What Is Home Accessibility?
Home accessibility is a sibling to the concept of universal design, which advocates user-friendliness for every home, regardless of who’s living in it.
Universal design, as described by the famed Center for Universal Design at North Carolina State University and universal design pioneer Ron Mace, is “the design of products and environments to be usable by all people, to the greatest extent possible, without the need for adaptation or specialized design.” That includes young and old, tall and short, those with perfect vision and those who use glasses, those in wheelchairs or with a touch of arthritis or with elderly parents who have moved in.
An offshoot of universal design is “visitability,” the concept of making a home minimally accessible by incorporating at least one threshold-free entryway and an accessible bedroom and bathroom on the entryway level. Visitability gets its name from the theory that such homes would enable a wheelchair user to comfortably and safely live there for at least a short while.
But even universal design has its limits — not to mention that it is a growing vision, not yet an establishment. For people with mobility challenges, home accessibility equipment and modifications can offer additional assistance and support.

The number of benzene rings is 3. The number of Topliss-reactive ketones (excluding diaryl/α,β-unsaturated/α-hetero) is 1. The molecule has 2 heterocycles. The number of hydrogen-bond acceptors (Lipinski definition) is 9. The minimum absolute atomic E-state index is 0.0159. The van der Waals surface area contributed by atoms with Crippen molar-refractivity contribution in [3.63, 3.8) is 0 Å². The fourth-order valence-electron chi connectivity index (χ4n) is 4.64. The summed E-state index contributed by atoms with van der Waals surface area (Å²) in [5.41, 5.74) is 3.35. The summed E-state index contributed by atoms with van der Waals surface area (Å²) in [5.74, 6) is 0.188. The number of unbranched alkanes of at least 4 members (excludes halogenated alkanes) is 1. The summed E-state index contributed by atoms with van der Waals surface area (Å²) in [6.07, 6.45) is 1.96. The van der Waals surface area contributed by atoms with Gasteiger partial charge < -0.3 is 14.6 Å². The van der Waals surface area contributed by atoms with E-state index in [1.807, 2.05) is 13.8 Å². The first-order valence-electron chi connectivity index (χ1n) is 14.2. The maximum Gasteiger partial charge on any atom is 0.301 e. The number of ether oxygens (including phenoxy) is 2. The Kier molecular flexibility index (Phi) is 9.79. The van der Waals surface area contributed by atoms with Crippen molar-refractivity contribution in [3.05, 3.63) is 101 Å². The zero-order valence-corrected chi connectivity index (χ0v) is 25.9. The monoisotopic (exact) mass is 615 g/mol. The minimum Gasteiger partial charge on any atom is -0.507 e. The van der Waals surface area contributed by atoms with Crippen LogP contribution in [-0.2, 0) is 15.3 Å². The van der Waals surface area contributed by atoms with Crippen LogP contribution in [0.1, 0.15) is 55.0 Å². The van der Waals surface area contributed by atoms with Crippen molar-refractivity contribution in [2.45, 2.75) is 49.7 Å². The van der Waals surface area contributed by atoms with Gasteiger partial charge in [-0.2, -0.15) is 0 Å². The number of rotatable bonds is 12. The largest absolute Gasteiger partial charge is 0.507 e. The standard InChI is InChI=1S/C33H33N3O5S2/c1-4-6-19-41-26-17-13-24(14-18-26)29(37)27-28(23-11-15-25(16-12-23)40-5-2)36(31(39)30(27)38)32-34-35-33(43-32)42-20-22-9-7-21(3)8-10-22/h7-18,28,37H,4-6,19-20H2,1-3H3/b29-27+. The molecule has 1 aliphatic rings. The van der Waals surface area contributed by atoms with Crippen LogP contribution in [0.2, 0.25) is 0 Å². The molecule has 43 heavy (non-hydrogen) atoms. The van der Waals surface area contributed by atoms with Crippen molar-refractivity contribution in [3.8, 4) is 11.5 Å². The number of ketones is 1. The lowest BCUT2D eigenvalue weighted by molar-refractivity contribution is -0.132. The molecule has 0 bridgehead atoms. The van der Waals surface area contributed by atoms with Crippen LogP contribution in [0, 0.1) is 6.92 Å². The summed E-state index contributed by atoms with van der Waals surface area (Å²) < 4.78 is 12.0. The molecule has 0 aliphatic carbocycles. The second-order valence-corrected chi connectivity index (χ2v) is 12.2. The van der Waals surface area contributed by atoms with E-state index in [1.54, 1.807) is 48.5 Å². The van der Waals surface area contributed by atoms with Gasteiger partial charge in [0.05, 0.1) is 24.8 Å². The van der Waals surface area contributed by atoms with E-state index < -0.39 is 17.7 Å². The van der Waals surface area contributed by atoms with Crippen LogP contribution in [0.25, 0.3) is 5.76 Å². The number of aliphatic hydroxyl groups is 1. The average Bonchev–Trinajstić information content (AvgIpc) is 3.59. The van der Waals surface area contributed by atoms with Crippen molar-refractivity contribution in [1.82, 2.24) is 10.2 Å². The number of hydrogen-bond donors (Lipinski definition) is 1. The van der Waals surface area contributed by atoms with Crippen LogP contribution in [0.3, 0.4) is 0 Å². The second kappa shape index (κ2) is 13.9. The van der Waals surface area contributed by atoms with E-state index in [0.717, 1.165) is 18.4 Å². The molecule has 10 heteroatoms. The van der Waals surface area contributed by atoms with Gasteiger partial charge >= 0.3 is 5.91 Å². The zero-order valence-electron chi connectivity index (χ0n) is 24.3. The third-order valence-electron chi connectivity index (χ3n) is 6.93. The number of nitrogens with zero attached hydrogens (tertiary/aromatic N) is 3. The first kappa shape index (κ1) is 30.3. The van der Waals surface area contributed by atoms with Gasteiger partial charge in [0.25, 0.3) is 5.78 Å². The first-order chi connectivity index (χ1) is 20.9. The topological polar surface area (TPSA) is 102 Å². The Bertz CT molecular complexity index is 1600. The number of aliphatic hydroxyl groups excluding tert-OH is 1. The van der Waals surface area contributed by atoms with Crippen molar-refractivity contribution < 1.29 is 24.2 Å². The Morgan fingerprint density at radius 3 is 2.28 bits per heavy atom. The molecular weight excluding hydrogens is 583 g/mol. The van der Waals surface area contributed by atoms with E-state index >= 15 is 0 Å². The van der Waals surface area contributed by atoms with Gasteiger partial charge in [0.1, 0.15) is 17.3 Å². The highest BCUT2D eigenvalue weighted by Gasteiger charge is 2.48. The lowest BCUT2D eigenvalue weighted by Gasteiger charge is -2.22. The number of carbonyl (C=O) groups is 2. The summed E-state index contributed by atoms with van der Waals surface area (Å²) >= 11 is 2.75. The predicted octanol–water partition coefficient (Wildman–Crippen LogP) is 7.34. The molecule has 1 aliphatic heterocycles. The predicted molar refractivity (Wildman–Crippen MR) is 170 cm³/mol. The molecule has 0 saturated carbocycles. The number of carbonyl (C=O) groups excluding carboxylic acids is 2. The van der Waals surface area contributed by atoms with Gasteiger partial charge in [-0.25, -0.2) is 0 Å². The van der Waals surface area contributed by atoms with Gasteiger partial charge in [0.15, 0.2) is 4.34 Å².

For the purposes of this story and when used in Mobility Management, home accessibility refers to the following:
Outside the Home: Ramps to negotiate raised entryways or to traverse entryway thresholds; porch or deck lifts; swimming pool lifts.
Inside the Home: Stairlifts, elevators, door-operating systems, patient lifts (portable and ceiling/wall mounted), grab bars, bathtub lifts, barrier-free bathtubs and showers, lift chairs, raised or lifting toilets/commodes, showers with built-in seats, shower/bath chairs that enable use of a standard shower/bathtub, rails that assist with standing or walking, environmental controls operated from a wheelchair driving system.
Home Modifications: Widened doorways and entryways, rooms designed to provide turning space for wheelchairs and scooters, height-adjustable kitchen appliances/work spaces/sinks, counters/cabinets/appliances with toe-kick spaces, accessible doorknobs and handles.
This article originally appeared in the May 2007 issue of Mobility Management.